Journal of Sensors

Volume 2018, Article ID 3747325, 12 pages

https://doi.org/10.1155/2018/3747325

## A Controllable Constant Power Generator in 0.35 *μ*m CMOS Technology for Thermal-Based Sensor Applications

Correspondence should be addressed to Milena Zogović Erceg; moc.liamg@civogoz.anelim

Received 1 September 2017; Revised 26 November 2017; Accepted 6 December 2017; Published 4 March 2018

Academic Editor: Belén Calvo

Copyright © 2018 Milena Zogović Erceg. This is an open access article distributed under the Creative Commons Attribution License, which permits unrestricted use, distribution, and reproduction in any medium, provided the original work is properly cited.

#### Abstract

A CMOS controllable constant power generator based on multiplier/divider circuit is presented. It generates constant power for a wide range of the resistive loads. For the generated power of 5 mW, and the resistance range from 0.5 kΩ to 1.5 kΩ, the relative error of dissipated power is less than 0.6%. For single supply voltage of 5 V, presented controllable constant power generator generates power from 0.5 mW to 7.8 mW, for the load resistance dynamic range from 3 up to 15, while the relative error of generated power is less than 2%. The frequency bandwidth of the proposed design is up to 5 MHz. Through the detailed analysis of the loop gain, it is shown that the circuit has no stability problems.

#### 1. Introduction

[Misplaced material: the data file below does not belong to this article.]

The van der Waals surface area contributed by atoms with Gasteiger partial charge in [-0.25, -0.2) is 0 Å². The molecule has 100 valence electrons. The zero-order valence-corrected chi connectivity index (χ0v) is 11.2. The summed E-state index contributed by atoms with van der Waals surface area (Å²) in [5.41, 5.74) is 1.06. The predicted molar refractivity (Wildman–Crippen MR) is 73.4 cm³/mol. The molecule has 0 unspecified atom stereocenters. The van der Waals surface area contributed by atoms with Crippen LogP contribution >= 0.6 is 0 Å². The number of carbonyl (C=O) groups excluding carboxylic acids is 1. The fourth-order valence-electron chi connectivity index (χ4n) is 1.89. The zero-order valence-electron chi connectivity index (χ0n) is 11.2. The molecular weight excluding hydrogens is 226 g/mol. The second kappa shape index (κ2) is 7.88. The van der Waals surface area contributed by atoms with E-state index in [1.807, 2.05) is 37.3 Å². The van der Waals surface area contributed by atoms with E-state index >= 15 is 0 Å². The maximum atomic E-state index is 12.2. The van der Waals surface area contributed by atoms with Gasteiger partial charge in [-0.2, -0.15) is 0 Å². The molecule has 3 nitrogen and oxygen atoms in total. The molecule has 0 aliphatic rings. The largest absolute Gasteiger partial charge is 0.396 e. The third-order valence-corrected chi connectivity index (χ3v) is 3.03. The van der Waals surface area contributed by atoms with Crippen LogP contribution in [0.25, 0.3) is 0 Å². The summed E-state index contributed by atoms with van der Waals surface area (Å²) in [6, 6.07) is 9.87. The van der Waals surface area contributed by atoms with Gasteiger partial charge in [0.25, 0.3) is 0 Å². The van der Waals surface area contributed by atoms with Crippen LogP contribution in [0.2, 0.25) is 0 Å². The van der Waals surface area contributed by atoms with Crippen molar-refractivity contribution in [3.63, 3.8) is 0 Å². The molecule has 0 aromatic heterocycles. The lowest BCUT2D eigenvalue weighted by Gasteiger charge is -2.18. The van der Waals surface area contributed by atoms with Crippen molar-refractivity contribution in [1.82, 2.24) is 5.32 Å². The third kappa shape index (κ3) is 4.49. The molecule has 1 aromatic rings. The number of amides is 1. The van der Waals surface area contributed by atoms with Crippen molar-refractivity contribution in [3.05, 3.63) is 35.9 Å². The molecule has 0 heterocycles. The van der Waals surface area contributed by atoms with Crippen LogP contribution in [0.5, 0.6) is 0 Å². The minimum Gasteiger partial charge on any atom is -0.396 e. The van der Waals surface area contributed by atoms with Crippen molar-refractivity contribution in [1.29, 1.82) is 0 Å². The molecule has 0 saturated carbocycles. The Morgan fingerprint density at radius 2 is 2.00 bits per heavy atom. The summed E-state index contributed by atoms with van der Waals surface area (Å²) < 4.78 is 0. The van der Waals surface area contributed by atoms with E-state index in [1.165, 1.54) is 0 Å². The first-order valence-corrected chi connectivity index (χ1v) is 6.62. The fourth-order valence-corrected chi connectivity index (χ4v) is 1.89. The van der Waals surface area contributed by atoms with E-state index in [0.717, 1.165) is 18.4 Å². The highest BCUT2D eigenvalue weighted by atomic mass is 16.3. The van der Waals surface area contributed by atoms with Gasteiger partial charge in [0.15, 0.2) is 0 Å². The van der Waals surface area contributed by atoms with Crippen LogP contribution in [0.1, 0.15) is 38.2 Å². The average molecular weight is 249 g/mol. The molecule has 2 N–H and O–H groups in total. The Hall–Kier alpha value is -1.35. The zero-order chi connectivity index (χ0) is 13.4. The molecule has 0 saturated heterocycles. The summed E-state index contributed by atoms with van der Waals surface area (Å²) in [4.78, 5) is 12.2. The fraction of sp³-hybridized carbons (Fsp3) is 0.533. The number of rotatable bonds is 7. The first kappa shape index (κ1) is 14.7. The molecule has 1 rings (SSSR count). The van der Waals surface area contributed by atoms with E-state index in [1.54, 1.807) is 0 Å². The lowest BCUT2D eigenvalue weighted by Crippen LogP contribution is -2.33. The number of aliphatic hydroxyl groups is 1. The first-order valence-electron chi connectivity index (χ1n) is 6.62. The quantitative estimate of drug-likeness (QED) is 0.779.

The circuit which generates constant power for variable resistive loads finds application in various types of thermal-based sensors, such as mass flow meters, anemometers [1], AC power meters, gas monitoring [2, 3], plant water status monitoring [4], seepage meters [5], and other flowmeters intended for very slow fluids. Thermal-based flow sensors are very attractive because of their simple construction. They basically consist of constant power generator and sensing element. The surrounding fluid transfers heat to/from sensing element depending on its flow rate. As the temperature of the sensing element is changed, its resistance is changed, and the constant power generator changes the voltage drop across the sensing element to keep constant power. Measuring the voltage change across the sensing element, it is possible to extract the information about the fluid flow rate. So, the quality of the constant power generator as a part of the thermal-based sensor is very important. Controllable constant power generator is the circuit which generates constant power dissipation over a range of resistive loads. The control of the generated power is provided by control voltage or control current. The range of resistive loads has to be as large as possible for the particular generated power. In that sense, the quality of constant power generators is determined by the load resistance dynamic range, defined as the ratio of the largest load resistance to the smallest load resistance (*R*_{Lmax}/*R*_{Lmin}), for the particular value of dissipated power. The other important characteristic of the constant power generator is the value of generated power for a given load resistance, depending on specific application. The relative error of generated power over the range of load resistance is the key quality parameter of the constant power generator. Low-supply voltage of constant power generator is critical for many applications as a consequence of the general trend in electronics. The ratio of the largest voltage drop across the resistive load and supply voltage (*V*_{Lmax}/*V*_{DD}) can be used as a quality indicator of constant power generators. One of the main problems in constant power generator design is its stability caused by feedback loops.